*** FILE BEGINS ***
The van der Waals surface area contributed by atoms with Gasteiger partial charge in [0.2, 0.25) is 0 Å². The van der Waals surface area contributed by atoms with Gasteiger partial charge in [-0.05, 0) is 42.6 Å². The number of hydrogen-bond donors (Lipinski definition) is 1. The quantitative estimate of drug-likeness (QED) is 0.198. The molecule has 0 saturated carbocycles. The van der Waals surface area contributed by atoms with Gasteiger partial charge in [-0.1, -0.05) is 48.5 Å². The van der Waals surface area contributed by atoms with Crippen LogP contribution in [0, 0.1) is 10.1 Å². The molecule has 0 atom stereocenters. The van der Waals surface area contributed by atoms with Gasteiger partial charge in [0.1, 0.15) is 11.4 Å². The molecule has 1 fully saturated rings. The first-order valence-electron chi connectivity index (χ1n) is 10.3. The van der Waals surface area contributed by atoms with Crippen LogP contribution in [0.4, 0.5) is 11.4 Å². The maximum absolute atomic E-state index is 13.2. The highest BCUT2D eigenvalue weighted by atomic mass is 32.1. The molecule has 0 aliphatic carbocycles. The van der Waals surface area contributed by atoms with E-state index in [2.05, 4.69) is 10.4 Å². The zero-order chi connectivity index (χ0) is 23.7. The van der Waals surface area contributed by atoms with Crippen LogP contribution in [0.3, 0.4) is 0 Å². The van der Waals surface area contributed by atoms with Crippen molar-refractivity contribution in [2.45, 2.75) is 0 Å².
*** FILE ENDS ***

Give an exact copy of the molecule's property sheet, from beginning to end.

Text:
The van der Waals surface area contributed by atoms with Gasteiger partial charge in [0.2, 0.25) is 0 Å². The van der Waals surface area contributed by atoms with Gasteiger partial charge in [-0.05, 0) is 42.6 Å². The number of hydrogen-bond donors (Lipinski definition) is 1. The quantitative estimate of drug-likeness (QED) is 0.198. The molecule has 0 saturated carbocycles. The van der Waals surface area contributed by atoms with Gasteiger partial charge in [-0.1, -0.05) is 48.5 Å². The van der Waals surface area contributed by atoms with Crippen LogP contribution in [0, 0.1) is 10.1 Å². The molecule has 0 atom stereocenters. The van der Waals surface area contributed by atoms with Gasteiger partial charge in [0.1, 0.15) is 11.4 Å². The molecule has 1 fully saturated rings. The first-order valence-electron chi connectivity index (χ1n) is 10.3. The van der Waals surface area contributed by atoms with Crippen LogP contribution in [0.4, 0.5) is 11.4 Å². The maximum absolute atomic E-state index is 13.2. The highest BCUT2D eigenvalue weighted by atomic mass is 32.1. The molecule has 0 aliphatic carbocycles. The van der Waals surface area contributed by atoms with E-state index in [2.05, 4.69) is 10.4 Å². The zero-order chi connectivity index (χ0) is 23.7. The van der Waals surface area contributed by atoms with Crippen LogP contribution in [0.3, 0.4) is 0 Å². The van der Waals surface area contributed by atoms with Crippen molar-refractivity contribution in [2.45, 2.75) is 0 Å².